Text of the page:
50 Years Later: A Parasite From Vietnam Could Be KILLING Veterans
A new Veteran’s Affairs study is showing that a parasite from Vietnam could be killing veterans who fought in the war a half a century later.
Hundreds of veterans have a new reason to believe they may be dying from a silent bullet.
Test results show some men may have been infected by a slow-killing parasite while fighting in the jungles of Southeast Asia.
The Department of Veterans Affairs this spring commissioned a small pilot study to look into the link between liver flukes ingested through raw or undercooked fish and a rare bile duct cancer.
It can take decades for symptoms to appear.
By then, patients are often in tremendous pain, with just a few months to live.
According to Fox News, of the 50 blood samples submitted, more than 20 percent came back positive or bordering positive for liver fluke antibodies, said Sung-Tae Hong, the tropical medicine specialist who carried out the tests at Seoul National University in South Korea.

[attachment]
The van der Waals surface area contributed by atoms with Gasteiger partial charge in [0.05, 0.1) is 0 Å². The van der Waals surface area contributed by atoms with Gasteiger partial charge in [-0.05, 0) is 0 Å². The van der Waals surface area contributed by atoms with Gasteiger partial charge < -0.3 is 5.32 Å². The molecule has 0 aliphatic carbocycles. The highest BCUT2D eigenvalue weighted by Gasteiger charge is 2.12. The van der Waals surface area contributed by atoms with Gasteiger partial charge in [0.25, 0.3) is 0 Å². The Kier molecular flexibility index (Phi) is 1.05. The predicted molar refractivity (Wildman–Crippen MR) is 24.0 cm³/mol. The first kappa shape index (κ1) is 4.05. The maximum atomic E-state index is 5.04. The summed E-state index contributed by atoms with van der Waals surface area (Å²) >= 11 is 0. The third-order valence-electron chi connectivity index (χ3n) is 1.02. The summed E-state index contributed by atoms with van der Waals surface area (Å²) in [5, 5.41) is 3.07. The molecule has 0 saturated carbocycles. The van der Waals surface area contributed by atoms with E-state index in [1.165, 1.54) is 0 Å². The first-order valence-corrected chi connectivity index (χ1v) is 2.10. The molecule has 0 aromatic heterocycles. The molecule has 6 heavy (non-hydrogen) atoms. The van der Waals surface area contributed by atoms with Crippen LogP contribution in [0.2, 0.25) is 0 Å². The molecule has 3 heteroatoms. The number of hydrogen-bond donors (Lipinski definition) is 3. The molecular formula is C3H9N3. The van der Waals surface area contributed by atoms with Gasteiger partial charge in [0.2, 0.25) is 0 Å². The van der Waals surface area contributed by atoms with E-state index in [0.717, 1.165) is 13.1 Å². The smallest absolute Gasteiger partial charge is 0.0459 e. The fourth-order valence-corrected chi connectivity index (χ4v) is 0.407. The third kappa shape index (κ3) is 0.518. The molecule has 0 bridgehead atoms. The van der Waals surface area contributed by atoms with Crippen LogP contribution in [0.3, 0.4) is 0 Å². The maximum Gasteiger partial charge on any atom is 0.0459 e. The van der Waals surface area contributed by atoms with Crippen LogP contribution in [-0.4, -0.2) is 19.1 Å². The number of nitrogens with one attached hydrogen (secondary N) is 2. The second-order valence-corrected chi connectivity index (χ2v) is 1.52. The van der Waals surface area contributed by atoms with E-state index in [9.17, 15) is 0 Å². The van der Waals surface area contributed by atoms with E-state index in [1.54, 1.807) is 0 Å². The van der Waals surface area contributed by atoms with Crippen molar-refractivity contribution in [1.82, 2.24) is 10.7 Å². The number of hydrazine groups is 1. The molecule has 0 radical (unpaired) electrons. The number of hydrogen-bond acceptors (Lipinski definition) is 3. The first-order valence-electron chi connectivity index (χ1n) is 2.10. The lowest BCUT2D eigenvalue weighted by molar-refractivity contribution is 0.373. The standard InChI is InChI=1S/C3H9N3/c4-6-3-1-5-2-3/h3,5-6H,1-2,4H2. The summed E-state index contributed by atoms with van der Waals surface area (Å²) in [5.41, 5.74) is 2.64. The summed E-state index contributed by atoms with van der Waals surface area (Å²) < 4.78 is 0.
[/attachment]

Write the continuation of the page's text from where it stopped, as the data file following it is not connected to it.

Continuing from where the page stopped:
“It was surprising,” he said, stressing the preliminary results could include false positives and that the research is ongoing.
All those who tested positive for the parasite have been notified.
Gerry Wiggins, who served in Vietnam from 1968 to 1969, has already lost friends to the disease ad he was among those who got the call.
“I was in a state of shock,” he said. “I didn’t think it would be me.”
The 69-year-old, who lives in Port Jefferson Station, New York, didn’t have any symptoms when he agreed to take part in the study but hoped his participation could help save lives.
He immediately scheduled further tests, discovering he had two cysts on his bile duct, which had the potential to develop into cancer, known as cholangiocarcinoma.
They have since been removed he’s doing well.
But other veterans have already succumbed to the parasite’s cancer-causing effects.
Endemic in the rivers of Vietnam, the worms can easily be wiped out with a handful of pills early on, but left untreated they can live for decades without making their hosts sick.
Over time, swelling and inflammation of the bile duct can lead to cancer.
The symptoms, which include jaundice, itchy skin, and weight loss only when the disease is in its final stages.
The VA suggests that veterans who ingested undercooked or raw fish while serving in Vietnam should get tested for fluke, and have their liver examined by a medical professional.
Article posted with permission from SHTFPlan